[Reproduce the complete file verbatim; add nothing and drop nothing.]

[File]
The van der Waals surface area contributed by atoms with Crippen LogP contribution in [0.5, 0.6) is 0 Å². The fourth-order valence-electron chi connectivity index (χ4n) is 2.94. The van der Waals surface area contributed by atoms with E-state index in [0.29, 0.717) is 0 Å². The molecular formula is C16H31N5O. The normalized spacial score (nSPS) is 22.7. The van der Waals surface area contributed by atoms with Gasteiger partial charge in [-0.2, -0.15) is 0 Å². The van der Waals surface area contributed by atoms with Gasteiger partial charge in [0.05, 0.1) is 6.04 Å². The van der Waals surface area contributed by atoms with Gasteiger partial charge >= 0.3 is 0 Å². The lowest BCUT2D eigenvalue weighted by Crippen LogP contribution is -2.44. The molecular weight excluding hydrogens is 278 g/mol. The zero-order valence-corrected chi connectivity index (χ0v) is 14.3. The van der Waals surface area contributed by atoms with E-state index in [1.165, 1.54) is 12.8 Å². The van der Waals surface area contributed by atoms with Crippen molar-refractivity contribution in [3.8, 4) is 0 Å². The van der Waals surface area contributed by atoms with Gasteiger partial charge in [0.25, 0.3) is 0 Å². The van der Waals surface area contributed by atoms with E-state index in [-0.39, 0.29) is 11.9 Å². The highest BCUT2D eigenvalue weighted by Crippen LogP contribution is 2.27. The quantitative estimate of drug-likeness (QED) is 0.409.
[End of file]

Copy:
The van der Waals surface area contributed by atoms with Crippen LogP contribution in [0.5, 0.6) is 0 Å². The fourth-order valence-electron chi connectivity index (χ4n) is 2.94. The van der Waals surface area contributed by atoms with E-state index in [0.29, 0.717) is 0 Å². The molecular formula is C16H31N5O. The normalized spacial score (nSPS) is 22.7. The van der Waals surface area contributed by atoms with Gasteiger partial charge in [-0.2, -0.15) is 0 Å². The van der Waals surface area contributed by atoms with Gasteiger partial charge in [0.05, 0.1) is 6.04 Å². The van der Waals surface area contributed by atoms with Gasteiger partial charge >= 0.3 is 0 Å². The lowest BCUT2D eigenvalue weighted by Crippen LogP contribution is -2.44. The molecular weight excluding hydrogens is 278 g/mol. The zero-order valence-corrected chi connectivity index (χ0v) is 14.3. The van der Waals surface area contributed by atoms with E-state index in [1.165, 1.54) is 12.8 Å². The van der Waals surface area contributed by atoms with Crippen molar-refractivity contribution in [3.8, 4) is 0 Å². The van der Waals surface area contributed by atoms with Gasteiger partial charge in [0.25, 0.3) is 0 Å². The van der Waals surface area contributed by atoms with E-state index in [-0.39, 0.29) is 11.9 Å². The highest BCUT2D eigenvalue weighted by Crippen LogP contribution is 2.27. The quantitative estimate of drug-likeness (QED) is 0.409.